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SOX risk assessment in 2020

We are living in a turbulent world. But the SOX compliance requirements remain fairly static. It’s not as if the SEC is going to relax the requirements for companies to assess the condition of internal control over financial reporting, or that the PCAOB will reduce the requirement for the external auditor to provide their independent assessment.

Yet, there are issues and challenges that we need to consider.

Protiviti has done a decent job summarizing some of them in SOX Risk Assessment in the Time of COVID-19. (The text in italics is my addition to the author’s writing.)

I will come back to points of difference, even omission, later. Here are some highlights:

  • “Though forecasts may still be in the process of being reworked, they may prove to be the more suitable starting point” in determining materiality and which accounts and locations should be in scope. Note: that has always been best practice.
  • “Usual measures such as net income before tax are likely to be substantially lower for FY20 and even negative for some companies. In such situations, other measures such as EBITDA or revenue may need to be used and several materiality scenarios assessed.” This should be discussed with the external auditor. There is existing guidance on what to do when results are abnormal, including when there are losses.
  • “With the results of the materiality calculation likely being lower than in recent prior years, there may be financial statement elements or perhaps even locations that will” have to be brought into scope.”
  • “…if materiality has significantly decreased, thresholds or tolerances applied in controls, particularly for management-review controls, may need to be calibrated to the unique circumstances of FY20.”
  • “This new environment we are living in will push us more than ever toward real-time risk assessment rather than an annual update.” The best practice that I teach has always been to check the materiality level and program scope quarterly.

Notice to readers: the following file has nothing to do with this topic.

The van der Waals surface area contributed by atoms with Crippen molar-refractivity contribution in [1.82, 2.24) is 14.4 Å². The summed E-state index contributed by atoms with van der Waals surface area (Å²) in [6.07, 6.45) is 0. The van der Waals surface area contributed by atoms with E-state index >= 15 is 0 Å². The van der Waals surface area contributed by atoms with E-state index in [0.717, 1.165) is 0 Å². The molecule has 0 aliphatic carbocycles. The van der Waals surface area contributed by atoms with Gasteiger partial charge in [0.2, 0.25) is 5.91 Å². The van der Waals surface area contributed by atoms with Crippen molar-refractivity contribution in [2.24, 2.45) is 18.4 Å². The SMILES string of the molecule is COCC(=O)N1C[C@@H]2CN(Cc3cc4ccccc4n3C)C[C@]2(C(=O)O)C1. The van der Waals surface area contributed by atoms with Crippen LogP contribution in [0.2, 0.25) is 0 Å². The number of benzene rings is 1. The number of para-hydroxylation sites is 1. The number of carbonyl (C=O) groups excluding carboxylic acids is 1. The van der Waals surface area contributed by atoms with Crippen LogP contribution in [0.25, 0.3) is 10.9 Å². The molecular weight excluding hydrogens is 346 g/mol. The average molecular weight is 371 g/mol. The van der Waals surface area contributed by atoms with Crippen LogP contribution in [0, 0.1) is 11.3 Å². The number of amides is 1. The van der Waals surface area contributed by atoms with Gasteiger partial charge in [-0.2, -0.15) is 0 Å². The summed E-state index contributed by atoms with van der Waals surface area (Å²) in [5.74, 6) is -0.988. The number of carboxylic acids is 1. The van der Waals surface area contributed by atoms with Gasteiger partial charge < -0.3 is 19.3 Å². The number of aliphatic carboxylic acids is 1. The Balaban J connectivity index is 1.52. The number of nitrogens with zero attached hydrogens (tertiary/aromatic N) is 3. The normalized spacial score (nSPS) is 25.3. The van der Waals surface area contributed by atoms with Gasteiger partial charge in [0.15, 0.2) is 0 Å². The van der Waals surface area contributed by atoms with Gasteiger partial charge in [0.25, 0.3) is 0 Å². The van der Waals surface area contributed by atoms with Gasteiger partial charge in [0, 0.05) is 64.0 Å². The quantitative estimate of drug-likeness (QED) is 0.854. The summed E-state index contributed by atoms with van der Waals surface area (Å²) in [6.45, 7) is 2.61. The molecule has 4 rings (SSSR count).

• “…it will be important to closely communicate updates to filing calendars and coordinate with the Legal, Investor Relations and Financial Reporting departments.” If the SEC makes changes to annual reporting and filing requirements, they should be studied to determine whether they change the timing or nature of year-end and other procedures.
  • “…technology that may have been hastily deployed to a newly remote workforce but perhaps without the normal diligence to ITGC coverage or with a mind-set of enablement rather than restriction regarding user access. Organizations should consider the impact of these new exposures in a robust fraud risk assessment.” While it is possible, even likely, that the nature and magnitude of fraud schemes may have changed, the same fraud risk assessment process as in prior years should be performed. The author highlights access controls, which should merit increased attention. However, the focus remains on the possibility of fraud that leads to a material error or omission in the filed financial statements – and this remains unlikely for most companies, even with a lower materiality level.
  • “Management should review and obtain external audit agreement with the risk assessment conclusion and establish practical cadence for updates in FY20. Additionally, management should discuss how the timing and extent of audit procedures will be impacted and coordinate on the impact of any filing extension.”

I only disagree with the author on one minor point: she says that April is when 12/31 year-end companies start their SOX planning. I teach best practice as starting no later than January. The earlier you plan and then start walkthroughs, the more time you have to perform them and a first round of testing.

What is missing that matters?

Just one point, with consequences.

The way in which people work has changed and probably will still be different for the rest of this year, if not longer.

That means that controls may be performed differently. The information needed by control owners may not be provided the same way, for example, when people are not working in close proximity.

It is important, therefore, to have every control owner revisit their controls and update the documentation now and as it changes during the year.

The changes in how controls are performed needs to be shared with the SOX team so that an assessment can be made as to whether they remain adequately designed. For example, will evidence of the control being performed be recorded the same way; how will work be reviewed?

In addition, the way in which the controls can and should be tested may have to change. It may not be possible to perform walkthroughs or tests of operation by observing how an individual works at home.

Common sense and thinking about what we are seeing now and are likely to see in the future will help us succeed this year, as it does every year.

We need agility in our thinking as well, being prepared to adjust as everything changes.

We are living in a turbulent world.

I welcome your thoughts.


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